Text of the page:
W3C home > Mailing lists > Public > www-style@w3.org > October 2011

Re: [css3-images] simplifying radial gradients - Lea Verou gallery

From: Brad Kemper <brad.kemper@gmail.com>
Date: Mon, 10 Oct 2011 16:02:53 -0700
Message-Id: <37E8E521-1A94-4E5D-9E9F-9510A550E59C@gmail.com>
Cc: Simon Fraser <smfr@me.com>, Sylvain Galineau <sylvaing@microsoft.com>, Alan Gresley <alan@css-class.com>, "L. David Baron" <dbaron@dbaron.org>, "www-style@w3.org" <www-style@w3.org>
To: Brian Manthos <brianman@microsoft.com>

On Oct 10, 2011, at 2:54 PM, Brian Manthos <brianman@microsoft.com> wrote:

>> One of my concerns is that I would not like us to make easy things incomprehensible.
>> When I was reviewing Lea Verou's gallery, I was struck by how several of them were
>> very hard to understand what was happening, and how they could have been
>> simplified and combined with familiar background properties.
> 
> Gradients as images provides another building block alternative to url-based bitmap images.  If people choose to combine multiple of them in interesting ways, that's a good thing not a bad thing.
> 
> If it was a bad thing, then we shouldn't have introduced layered backgrounds to CSS3.

It wasn't that there were multiple gradient combined that I found difficult. I don't know where you got that idea. I've described elsewhere how the combinations of values within a single gradient could be difficult to follow.

> "I don't like the way author X writes his pages because I want to be able to read them."
> 
> Using this argument, we should remove 99% of what CSS offers.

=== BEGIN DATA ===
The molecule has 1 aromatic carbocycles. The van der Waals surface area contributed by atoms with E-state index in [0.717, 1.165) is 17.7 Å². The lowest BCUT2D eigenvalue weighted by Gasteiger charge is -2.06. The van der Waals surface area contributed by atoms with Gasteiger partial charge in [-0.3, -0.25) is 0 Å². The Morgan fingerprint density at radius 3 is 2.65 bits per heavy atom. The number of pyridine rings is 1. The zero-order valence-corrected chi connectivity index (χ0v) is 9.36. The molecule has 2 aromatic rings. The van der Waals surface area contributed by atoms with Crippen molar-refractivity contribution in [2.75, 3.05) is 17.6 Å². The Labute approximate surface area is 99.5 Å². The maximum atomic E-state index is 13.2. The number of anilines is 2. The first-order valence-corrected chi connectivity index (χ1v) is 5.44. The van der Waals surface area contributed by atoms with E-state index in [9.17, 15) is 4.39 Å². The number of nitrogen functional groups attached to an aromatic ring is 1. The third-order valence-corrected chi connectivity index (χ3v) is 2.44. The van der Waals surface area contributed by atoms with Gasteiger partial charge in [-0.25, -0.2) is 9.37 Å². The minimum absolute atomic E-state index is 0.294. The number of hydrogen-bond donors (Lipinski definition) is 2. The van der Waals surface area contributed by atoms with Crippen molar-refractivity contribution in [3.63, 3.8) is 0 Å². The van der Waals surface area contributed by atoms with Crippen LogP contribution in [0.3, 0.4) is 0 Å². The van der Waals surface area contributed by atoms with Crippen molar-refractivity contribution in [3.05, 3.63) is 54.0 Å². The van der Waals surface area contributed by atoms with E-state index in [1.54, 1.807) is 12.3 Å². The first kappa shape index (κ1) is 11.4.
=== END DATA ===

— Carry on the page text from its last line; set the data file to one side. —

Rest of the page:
I disagree. Simplicity and easy learnability has been a hallmark of CSS, especially compared to SVG. Most property values are pretty easy to read and comprehend, individually. I would count 'transition-timing-function: cubic-bezier(...)' as an exception, more suited to machines than most human authors.

> Have you *seen* some of the compression and obfuscation that goes on in script libraries?

Yes. CSS should be easier to understand than reading an obfuscated script library. I didn't think that was controversial. 

> If you can write them in a simpler (and often less flexible) way, that's great.  But it's not a good reason to remove capabilities.
> 
> Look at the Acid test example.  They go through all kinds of gyrations to draw a smiley face.  Should we remove all the facilities that "overcomplicate" the way they choose to accomplish that task?

That uses complex combinations of multiple properties. I am talking about a single value that gets overly complex.
Received on Monday, 10 October 2011 23:03:25 GMT

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